University of Cambridge > Talks.cam > Exoplanet Meetings > Retrieving the atmospheric properties of cloudy directly imaged planets

Retrieving the atmospheric properties of cloudy directly imaged planets

Add to your list(s) Download to your calendar using vCal

If you have a question about this talk, please contact Dr Mathias Nowak.

Future direct imaging observations will start probing the actual peak of the gas giant planet occurrence rate at 3 au. This will enable the study of the most common giant planet type, instead of making do with hot Jupiters, or today’s population of directly imaged companions, found at separations > 10 au. The atmospheric composition of gas giant planets can be extracted from their emission spectra, and is widely regarded as the key for placing constraints on their formation. Because gas giant planets dynamically dominate the process of planet formation in the systems they reside in, understanding their formation is crucial to inform planet formation in general. In my talk I will discuss our work that strives to derive the atmospheric composition of directly imaged planets using so-called free retrievals. Compared to previous analysis methods, the strength of retrievals is their model flexibility, allowing to let the observational data constrain uncertain physical processes, most importantly the formation of atmospheric clouds. I will show how current observations of cloudy planets often lead to degenerate or biased solutions when inferring atmospheric properties, and will highlight how observations of the just-launched James Webb Space Telescope (JWST) will break such degeneracies, and enable training our methods for situations where JWST data is not available. In doing so, the atmospheric composition of cloudy directly imaged planets may finally be decipherable. I will end my presentation with a summary of how atmospheric compositions may actually allow constraining planet formation, and what obstacles need to be overcome.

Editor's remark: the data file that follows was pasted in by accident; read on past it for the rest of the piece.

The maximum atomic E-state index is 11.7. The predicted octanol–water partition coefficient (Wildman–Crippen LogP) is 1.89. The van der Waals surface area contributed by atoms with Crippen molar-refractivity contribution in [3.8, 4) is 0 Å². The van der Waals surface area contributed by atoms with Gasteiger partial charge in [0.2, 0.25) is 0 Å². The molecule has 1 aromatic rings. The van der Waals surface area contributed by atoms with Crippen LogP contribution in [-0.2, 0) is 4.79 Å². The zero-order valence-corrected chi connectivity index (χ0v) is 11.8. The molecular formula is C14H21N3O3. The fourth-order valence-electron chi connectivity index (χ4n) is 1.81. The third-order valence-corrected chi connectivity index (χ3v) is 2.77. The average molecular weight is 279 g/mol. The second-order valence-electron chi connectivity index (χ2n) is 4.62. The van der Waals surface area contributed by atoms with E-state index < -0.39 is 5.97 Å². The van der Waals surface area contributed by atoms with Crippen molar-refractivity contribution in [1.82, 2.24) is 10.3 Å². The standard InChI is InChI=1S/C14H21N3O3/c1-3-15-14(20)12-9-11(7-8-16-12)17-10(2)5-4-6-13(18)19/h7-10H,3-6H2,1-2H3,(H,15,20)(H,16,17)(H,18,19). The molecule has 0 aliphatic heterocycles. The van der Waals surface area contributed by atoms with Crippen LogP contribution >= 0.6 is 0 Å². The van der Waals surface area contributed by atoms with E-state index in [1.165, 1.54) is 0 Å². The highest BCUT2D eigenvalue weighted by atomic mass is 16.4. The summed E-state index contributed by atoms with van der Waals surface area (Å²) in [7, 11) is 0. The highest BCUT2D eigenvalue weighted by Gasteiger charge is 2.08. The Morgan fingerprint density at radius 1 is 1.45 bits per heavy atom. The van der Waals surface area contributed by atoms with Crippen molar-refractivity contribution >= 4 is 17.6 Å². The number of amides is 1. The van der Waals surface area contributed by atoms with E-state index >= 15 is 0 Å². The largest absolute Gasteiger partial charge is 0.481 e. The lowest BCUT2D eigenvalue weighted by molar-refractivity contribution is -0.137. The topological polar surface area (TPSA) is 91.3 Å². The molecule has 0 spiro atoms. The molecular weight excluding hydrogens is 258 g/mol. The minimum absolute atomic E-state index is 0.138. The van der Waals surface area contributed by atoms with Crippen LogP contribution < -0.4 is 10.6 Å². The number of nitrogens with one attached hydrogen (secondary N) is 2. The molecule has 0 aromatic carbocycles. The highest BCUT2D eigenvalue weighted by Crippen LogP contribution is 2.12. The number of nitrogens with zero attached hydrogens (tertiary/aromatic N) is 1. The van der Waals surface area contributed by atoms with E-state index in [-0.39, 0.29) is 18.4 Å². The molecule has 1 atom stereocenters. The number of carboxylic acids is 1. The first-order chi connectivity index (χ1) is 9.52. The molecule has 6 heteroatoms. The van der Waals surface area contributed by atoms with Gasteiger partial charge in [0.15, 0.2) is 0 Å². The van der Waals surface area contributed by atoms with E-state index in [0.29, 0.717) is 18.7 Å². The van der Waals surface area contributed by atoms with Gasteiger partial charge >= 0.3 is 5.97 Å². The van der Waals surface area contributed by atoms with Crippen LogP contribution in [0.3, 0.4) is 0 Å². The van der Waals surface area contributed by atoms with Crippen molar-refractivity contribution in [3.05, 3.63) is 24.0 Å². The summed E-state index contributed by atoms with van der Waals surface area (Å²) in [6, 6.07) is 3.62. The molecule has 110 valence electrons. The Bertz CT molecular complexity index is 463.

This talk is part of the Exoplanet Meetings series.

Tell a friend about this talk:

This talk is included in these lists:

Note that ex-directory lists are not shown.

 

© 2006-2022 Talks.cam, University of Cambridge. Contact Us | Help and Documentation | Privacy and Publicity